By Lynn Arave
IMAGINE the South Fork of the Ogden River without all or most of its campgrounds/picnic areas.
No Bott, South Fork, Perception Park, Meadows, Willow or perhaps even Magpie. No tubing or fishing most of the South Fork River either. It almost happened …
That’s because in November of 1912 full scale work began “on Big South Fork Dam,” according to the Standard-Examiner of Nov. 16 that year. (Some preliminary work had been done in 1911.)
After 40 years of dreaming about a dam on the South Fork, machinery was working there.
(Bishop W.S. Steward of Plain City had previously spent considerable money in the South Fork area trying to find a suitable dam location, but had given up. Other had tried too. Only a revival of support by former Ogden Mayor/then Standard-Examiner Publisher William Glasmann had pushed the idea forward again.)
Fifty men, armed with powder, steam and machinery, began to prepare the site for concrete work. This dam was envisioned of being able to double Ogden and area’s population and serve water needs for 100 years.
Where exactly was this dam started? At the confluence of Cobble Creek along the South Fork, or near today’s South Fork Campground.
The proposed earthen dam was estimated to cost $1 million (or $24 million in today’s value) and initially rise 120 feet – and eventually 200 feet in height. It would have had a storage capacity of 50,000 acre feet. (Pineview is 110,000 acre feet.)
“The camp at the dam presents a busy scene and the place is a tented city,” The Standard reported.
The dam was eventually a joint project between Ogden City and the Ogden River Reservoir Company. Electric power generation was also planned.
However, the project was very controversial and a March 23, 1911 Standard article called a meeting on the South Fork dam the most important meeting ever held in Weber County.
(Remember: in this era, there was no Pineview or Causey Reservoir, only a small dam at the head of Wheeler Canyon in Ogden Canyon.)
“The people in Huntsville looked with surprise as the big gasoline engine hauling seven tons at a time through that town,” The Standard reported.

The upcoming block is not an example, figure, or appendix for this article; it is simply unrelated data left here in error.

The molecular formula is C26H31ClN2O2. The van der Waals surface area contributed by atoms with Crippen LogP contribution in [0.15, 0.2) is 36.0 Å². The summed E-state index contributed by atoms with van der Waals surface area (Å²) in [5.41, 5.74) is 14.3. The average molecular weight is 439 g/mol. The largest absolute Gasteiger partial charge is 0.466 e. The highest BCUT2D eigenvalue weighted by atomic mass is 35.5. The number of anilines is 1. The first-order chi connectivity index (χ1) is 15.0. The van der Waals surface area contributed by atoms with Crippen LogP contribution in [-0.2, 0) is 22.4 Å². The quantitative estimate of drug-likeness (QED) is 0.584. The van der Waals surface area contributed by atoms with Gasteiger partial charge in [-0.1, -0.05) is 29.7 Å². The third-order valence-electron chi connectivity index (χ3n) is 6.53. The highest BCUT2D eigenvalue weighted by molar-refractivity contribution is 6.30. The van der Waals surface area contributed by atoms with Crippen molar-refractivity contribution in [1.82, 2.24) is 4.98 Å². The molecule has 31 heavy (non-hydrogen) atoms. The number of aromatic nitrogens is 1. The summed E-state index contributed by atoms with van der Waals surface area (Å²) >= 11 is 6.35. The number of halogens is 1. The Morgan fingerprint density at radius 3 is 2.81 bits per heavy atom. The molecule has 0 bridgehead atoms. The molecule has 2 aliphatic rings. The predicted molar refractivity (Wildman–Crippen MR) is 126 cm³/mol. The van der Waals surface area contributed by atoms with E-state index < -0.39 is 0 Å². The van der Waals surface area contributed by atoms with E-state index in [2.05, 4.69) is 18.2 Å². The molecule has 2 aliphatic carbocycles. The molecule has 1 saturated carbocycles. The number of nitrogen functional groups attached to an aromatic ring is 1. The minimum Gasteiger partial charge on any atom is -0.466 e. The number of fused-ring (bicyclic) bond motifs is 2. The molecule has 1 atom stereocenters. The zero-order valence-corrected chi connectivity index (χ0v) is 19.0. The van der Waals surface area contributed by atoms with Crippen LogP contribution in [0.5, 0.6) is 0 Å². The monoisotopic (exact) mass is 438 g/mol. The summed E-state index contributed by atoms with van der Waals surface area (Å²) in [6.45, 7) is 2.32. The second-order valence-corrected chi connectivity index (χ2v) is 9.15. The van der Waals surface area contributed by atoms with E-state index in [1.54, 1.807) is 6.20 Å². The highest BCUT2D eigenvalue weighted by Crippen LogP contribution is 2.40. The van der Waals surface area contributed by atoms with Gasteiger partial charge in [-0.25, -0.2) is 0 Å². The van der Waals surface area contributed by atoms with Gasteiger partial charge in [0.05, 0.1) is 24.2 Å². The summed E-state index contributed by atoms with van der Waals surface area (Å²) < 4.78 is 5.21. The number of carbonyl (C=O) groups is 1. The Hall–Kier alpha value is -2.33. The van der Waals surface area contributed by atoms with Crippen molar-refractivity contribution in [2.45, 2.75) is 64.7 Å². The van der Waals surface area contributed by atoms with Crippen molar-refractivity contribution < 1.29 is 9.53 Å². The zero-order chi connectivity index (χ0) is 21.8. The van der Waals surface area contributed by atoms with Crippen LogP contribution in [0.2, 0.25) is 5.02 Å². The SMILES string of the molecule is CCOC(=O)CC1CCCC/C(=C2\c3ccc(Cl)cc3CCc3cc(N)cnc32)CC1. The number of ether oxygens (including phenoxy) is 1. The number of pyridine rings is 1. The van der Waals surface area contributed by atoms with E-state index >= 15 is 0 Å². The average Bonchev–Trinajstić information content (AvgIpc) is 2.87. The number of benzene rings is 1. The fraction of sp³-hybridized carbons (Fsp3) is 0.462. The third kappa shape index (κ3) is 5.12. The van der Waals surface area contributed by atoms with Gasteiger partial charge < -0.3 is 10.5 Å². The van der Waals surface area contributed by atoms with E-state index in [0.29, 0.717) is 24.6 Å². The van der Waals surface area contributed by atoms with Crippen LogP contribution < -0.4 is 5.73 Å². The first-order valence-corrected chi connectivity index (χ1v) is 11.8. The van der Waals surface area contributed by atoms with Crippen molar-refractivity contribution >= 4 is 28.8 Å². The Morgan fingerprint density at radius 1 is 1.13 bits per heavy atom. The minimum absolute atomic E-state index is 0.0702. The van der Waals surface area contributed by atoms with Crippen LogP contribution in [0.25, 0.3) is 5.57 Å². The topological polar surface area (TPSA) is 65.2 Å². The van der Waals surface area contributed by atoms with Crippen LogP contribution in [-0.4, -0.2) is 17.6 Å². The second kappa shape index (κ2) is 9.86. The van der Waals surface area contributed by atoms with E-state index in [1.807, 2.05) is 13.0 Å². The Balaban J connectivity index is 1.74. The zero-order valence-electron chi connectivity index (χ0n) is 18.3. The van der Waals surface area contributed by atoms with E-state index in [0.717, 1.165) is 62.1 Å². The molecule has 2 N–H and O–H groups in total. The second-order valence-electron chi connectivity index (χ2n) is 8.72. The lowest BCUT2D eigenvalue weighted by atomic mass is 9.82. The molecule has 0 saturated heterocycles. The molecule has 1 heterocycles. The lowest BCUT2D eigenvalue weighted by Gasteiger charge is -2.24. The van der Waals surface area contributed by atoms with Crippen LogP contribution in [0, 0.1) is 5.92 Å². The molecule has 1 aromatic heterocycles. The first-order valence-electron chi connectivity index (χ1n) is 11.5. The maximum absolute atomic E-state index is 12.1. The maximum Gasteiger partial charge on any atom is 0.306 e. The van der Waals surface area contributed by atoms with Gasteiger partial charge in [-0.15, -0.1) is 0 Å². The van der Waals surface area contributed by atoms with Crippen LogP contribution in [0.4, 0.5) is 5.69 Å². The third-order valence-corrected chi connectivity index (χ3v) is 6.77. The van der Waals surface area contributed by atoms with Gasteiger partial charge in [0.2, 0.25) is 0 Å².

What happened to the dam?
It was eventually determined that the core wall was located on a fault plain. Also, while the south end wall hit bedrock, the rest did not. Blasting revealed an almost bottomless mud plain.
Plans were even revised to take the dam about 1.2 miles downstream to the west, but additional shortcomings on a suitable foundation and delays/changes/politics in construction doomed the project.
“Reservoir site abandoned,” was a Nov. 22, 1912 headline in the Standard. That proved to be somewhat premature as some work on the possible dam was still being done in 1913, as well as the late winter of 1914. The project was on-off again many times.
As a sidelight, some of the first moving pictures ever seen by Ogden area residents came in the fall of 1913. “Moving pictures of fashion show and big dam” was an Oct. 22, 1913 headline in the Standard. Images of work on the South Fork Dam were shown at the Globe Theater, 2530 Washington Avenue. “The picture of the big dynamite explosion at the damsite is interesting,” the article stated.
As recent as May 18, 1923, the Standard reported government officials still mulling the South Fork of the Ogden River as a possible dam site. Interestingly, then, one site was called “Magpie Reservoir,” with potential for a 200-foot high dam (and likely the location of today’s Magpie Campground).
By 1926, Echo Reservoir in Weber Canyon was started and then the Great Depression struck in 1929.
By the 1930s, the Federal Bureau of Reclamation controlled all dam construction and it started Pineview Reservoir in 1934 in Ogden Valley itself.
In 1966, Causey Reservoir was completed. It is on the South Fork of the Ogden River (and also included some of Skull Crack Canyon, another potential dam site explored in the 1920s).
Still, you’ve got to wonder if the South Fork Dam had been built in the 1910s, where would today’s South Fork campgrounds be? What about Highway 39’s route? Would Pineview and Causey reservoirs still have been built the same, or at all?
Additional sources: “Public Documents in Utah,” volume 1, page 68; and “The Irrigation Age,” volumes 20-21.
-NOTE: The author, Lynn Arave, is available to speak to groups, clubs, classes or other organizations about Utah history at no charge. He can be contacted by email at: email@example.com